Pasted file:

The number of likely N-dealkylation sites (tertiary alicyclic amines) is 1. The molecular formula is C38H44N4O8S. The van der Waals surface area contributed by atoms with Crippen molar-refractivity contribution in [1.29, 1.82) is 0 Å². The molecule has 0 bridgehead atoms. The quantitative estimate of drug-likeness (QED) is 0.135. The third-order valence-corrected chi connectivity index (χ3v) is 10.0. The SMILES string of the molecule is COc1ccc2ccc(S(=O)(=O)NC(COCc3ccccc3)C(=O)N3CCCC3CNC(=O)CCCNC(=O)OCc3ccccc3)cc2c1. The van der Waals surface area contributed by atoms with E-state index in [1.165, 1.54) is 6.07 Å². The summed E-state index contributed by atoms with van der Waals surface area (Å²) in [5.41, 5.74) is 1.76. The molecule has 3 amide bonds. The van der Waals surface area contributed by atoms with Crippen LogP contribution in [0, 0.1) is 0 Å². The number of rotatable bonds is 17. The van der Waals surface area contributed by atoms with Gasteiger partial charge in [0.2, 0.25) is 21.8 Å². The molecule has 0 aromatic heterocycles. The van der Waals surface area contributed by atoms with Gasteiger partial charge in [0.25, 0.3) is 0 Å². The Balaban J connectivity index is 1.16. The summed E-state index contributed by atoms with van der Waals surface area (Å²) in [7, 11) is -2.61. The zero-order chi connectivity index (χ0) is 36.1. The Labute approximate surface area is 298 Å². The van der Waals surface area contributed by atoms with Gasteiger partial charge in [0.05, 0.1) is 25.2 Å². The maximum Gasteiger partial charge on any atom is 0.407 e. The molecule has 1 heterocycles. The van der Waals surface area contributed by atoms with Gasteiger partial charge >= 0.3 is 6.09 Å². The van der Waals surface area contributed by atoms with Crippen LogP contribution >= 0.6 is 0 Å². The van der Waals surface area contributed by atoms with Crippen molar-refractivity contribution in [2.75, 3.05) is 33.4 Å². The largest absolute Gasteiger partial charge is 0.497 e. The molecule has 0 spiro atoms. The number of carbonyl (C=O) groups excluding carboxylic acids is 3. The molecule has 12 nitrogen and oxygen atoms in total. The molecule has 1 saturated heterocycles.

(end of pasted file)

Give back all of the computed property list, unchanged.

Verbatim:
The number of likely N-dealkylation sites (tertiary alicyclic amines) is 1. The molecular formula is C38H44N4O8S. The van der Waals surface area contributed by atoms with Crippen molar-refractivity contribution in [1.29, 1.82) is 0 Å². The molecule has 0 bridgehead atoms. The quantitative estimate of drug-likeness (QED) is 0.135. The third-order valence-corrected chi connectivity index (χ3v) is 10.0. The SMILES string of the molecule is COc1ccc2ccc(S(=O)(=O)NC(COCc3ccccc3)C(=O)N3CCCC3CNC(=O)CCCNC(=O)OCc3ccccc3)cc2c1. The van der Waals surface area contributed by atoms with E-state index in [1.165, 1.54) is 6.07 Å². The summed E-state index contributed by atoms with van der Waals surface area (Å²) in [5.41, 5.74) is 1.76. The molecule has 3 amide bonds. The van der Waals surface area contributed by atoms with Crippen LogP contribution in [0, 0.1) is 0 Å². The number of rotatable bonds is 17. The van der Waals surface area contributed by atoms with Gasteiger partial charge in [0.2, 0.25) is 21.8 Å². The molecule has 0 aromatic heterocycles. The van der Waals surface area contributed by atoms with Gasteiger partial charge in [0.25, 0.3) is 0 Å². The Balaban J connectivity index is 1.16. The summed E-state index contributed by atoms with van der Waals surface area (Å²) in [7, 11) is -2.61. The zero-order chi connectivity index (χ0) is 36.1. The Labute approximate surface area is 298 Å². The van der Waals surface area contributed by atoms with Gasteiger partial charge in [0.05, 0.1) is 25.2 Å². The maximum Gasteiger partial charge on any atom is 0.407 e. The molecule has 1 heterocycles. The van der Waals surface area contributed by atoms with Gasteiger partial charge >= 0.3 is 6.09 Å². The van der Waals surface area contributed by atoms with Crippen LogP contribution >= 0.6 is 0 Å². The van der Waals surface area contributed by atoms with Crippen molar-refractivity contribution in [2.75, 3.05) is 33.4 Å². The largest absolute Gasteiger partial charge is 0.497 e. The molecule has 0 spiro atoms. The number of carbonyl (C=O) groups excluding carboxylic acids is 3. The molecule has 12 nitrogen and oxygen atoms in total. The molecule has 1 saturated heterocycles.